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Growing Basics

So you want to start your own garden, either for the first time-or after some trial and error. Knowing how to grow your own vegetables is constant learning experience. So, we breakdown all the basics you need to know before digging in in the tables below. These keywords are mentioned throughout our pages. These are all discussed in each of our plant profiles but here we define why we do so.


Planning a garden is extremely important. Some plants fare better closer to others, some share common insects, soak up the same soil nutrients. Your planning doesn’t need to be extensive, but take a look at the table below to get a good idea of what you should consider.

Spacial location However you place your plants can affect its growth. Some plants can be bullies and block out all the light from other plants, some do better next to others, and some even benefit from non-edible plants such as flowers.  That’s why it is important to note the height and growth pattern of the plant as we mention in each profile. For example: cucumbers naturally don’t grow in height, but their vines and leaves stretch to cover a lot of ground- and may take over space from other veggies. Tomatoes, on the other hand (depending on the genus) can grow tall, and their leaves tend block out sunlight from other plants that sit near or behind them in the sunlight.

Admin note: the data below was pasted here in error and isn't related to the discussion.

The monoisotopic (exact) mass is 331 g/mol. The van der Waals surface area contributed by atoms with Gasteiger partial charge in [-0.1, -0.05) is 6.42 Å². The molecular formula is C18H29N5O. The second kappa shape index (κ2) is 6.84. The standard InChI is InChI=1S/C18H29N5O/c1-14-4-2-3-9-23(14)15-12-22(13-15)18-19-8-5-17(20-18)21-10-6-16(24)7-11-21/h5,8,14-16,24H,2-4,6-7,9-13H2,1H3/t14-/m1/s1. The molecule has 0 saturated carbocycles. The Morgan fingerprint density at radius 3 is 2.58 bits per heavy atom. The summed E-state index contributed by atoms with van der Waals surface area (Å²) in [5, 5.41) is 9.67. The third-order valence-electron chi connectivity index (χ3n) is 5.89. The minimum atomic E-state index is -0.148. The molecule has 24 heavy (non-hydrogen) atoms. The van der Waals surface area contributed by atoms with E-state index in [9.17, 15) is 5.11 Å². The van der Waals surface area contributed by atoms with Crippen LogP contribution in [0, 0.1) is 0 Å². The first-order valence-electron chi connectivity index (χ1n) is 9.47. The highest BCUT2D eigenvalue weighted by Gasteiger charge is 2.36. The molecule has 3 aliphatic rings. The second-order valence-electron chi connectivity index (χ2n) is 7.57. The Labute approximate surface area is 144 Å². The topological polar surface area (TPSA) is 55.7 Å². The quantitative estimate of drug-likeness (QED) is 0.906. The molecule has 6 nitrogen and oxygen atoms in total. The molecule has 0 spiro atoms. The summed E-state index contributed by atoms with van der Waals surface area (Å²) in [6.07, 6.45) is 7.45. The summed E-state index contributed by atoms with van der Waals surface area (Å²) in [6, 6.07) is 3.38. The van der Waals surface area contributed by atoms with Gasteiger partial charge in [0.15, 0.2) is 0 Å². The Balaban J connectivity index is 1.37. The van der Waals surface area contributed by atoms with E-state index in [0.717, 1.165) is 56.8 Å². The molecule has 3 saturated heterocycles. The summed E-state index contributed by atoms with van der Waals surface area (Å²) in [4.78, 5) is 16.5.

Taller Plants: these tend to strive for the skies, and fan out their leaves to soak up as much sunlight as possible.
Floor-covering plants: These tend to have heavy fruits/bounties that the plant simply cannot hold, so they rely on the ground to bear the weight. These tend to be vined plants with large leaves such as pumpkin plants or cucumbers.
Crop Rotation It is important to rotate the placement of your crops at least every 3 years as to prevent plant family-specific diseases and replenish the family-specific nutrients in the soil.


There are a couple of things you need to know before planting- how big will it grow, what kind of soil/light does it need, when to START planting them… But there are also some things some don’t think about when planting- what plant to put where is one of the big ones.